Went on board of steamer Baltimore Wednesday evening in company with a few friends, for a short excursion. My object was to improve the time set apart for Thanksgiving in a trip to the capes of Chesapeake, and there imbibe for a few hours the salt sea air in the hope I should thereby gather strength. Postmaster-General Blair, Governor Dennison of Ohio, Mr. Fox, Mr. Faxon, Dr. Horwitz, and three or four others made up the party. We returned this A.M. at 8, all improved and invigorated.
The papers contain a letter of mine to Senator Sumner, written last April, denying the reckless falsehood of John Laird, made on the floor of Parliament, to the effect that I had sent an agent to him or his firm to build a ship or ships. There is not one word of truth in his statement. Had I done so, is there any one so simple as to believe the Lairds would refuse to build? — those virtuous abolitionists who, as a matter of principle, would not use the product of slave labor, but who for mercenary considerations snatched at the opportunity to build ships for the slave oligarchy? But I employed no agent to build, or to procure to be built, naval vessels abroad of any description. My policy from the beginning was not to build or have built naval vessels in foreign countries. Our shipbuilders competed strongly for all our work. The statement of Laird is mendacious, a deliberate falsehood, knowingly such, and uttered to prejudice not only the cause of our country but of liberty and human rights.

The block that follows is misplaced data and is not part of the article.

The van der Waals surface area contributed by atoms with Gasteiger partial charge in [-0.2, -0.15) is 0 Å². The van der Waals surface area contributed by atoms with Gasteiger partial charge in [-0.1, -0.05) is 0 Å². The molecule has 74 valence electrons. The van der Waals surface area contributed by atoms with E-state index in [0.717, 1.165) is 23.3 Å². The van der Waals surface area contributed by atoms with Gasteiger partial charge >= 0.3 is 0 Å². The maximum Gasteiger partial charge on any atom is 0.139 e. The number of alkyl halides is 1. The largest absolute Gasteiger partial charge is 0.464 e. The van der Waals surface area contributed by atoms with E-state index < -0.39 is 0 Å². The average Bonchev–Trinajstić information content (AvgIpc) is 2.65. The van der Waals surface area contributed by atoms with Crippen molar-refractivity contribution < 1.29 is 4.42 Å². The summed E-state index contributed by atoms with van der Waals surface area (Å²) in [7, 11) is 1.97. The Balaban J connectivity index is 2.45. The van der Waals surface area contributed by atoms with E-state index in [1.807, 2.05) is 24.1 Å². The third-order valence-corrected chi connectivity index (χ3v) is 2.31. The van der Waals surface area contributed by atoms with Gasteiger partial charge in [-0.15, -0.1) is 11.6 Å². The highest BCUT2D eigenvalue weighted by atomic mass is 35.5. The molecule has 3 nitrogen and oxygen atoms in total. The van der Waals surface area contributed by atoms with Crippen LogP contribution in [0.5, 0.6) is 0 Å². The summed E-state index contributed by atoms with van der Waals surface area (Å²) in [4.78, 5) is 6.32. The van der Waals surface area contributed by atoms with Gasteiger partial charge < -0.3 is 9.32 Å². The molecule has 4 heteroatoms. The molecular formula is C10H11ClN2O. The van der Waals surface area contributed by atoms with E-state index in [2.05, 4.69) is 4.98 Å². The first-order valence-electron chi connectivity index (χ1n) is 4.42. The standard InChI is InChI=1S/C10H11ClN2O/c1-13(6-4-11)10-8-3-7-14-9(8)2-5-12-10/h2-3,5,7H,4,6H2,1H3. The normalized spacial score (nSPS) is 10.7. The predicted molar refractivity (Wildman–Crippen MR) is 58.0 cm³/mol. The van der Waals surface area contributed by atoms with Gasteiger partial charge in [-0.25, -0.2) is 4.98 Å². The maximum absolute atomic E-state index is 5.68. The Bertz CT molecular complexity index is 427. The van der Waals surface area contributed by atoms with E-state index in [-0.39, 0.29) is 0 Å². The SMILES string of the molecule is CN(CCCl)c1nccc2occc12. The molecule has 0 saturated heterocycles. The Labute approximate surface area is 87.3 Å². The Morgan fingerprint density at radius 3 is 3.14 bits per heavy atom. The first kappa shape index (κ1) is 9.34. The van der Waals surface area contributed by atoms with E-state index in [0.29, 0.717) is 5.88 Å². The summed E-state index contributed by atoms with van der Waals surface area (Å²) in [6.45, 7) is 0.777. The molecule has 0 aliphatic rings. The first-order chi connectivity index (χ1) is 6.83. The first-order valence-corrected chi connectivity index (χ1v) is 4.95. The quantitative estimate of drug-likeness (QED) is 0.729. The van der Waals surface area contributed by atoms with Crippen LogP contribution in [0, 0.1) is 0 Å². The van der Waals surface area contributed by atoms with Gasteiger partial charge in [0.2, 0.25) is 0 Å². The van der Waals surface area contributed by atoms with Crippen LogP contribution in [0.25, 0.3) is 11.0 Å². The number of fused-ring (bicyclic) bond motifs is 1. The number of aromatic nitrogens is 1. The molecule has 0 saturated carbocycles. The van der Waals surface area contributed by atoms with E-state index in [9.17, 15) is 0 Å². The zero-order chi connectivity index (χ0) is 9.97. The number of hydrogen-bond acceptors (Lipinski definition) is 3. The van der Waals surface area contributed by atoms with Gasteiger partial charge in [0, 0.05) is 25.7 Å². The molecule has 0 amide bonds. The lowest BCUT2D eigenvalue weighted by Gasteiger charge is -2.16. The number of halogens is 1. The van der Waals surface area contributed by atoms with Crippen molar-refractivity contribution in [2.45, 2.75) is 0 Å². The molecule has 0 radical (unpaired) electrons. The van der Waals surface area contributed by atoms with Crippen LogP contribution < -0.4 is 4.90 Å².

A friend of Laird's, an abolitionist of Brooklyn, New York, tried to secure a contract for Laird, but did not succeed. When Laird found he could secure no work from us, he went over to the Rebels and worked for them. After making his false statement in Parliament, fearing he should be exposed, he wrote to Howard, his abolition friend in Brooklyn, begging to be sustained. Howard being absent in California, his son sent the letter to Fox, through whom they tried to intrigue in the interest of Laird.
The President read to us a letter received from Horatio Seymour, Governor of New York, on the subject of the draft, which he asks may be postponed. The letter is a party, political document, filled with perverted statements, and apologizing for, and diverting attention from, his mob.
The President also read his reply, which is manly, vigorous, and decisive. He did not permit himself to be drawn away on frivolous and remote issues, which was obviously the intent of Seymour.
SOURCE: Gideon Welles, Diary of Gideon Welles, Secretary of the Navy Under Lincoln and Johnson, Vol. 1: 1861 – March 30, 1864, p. 394-5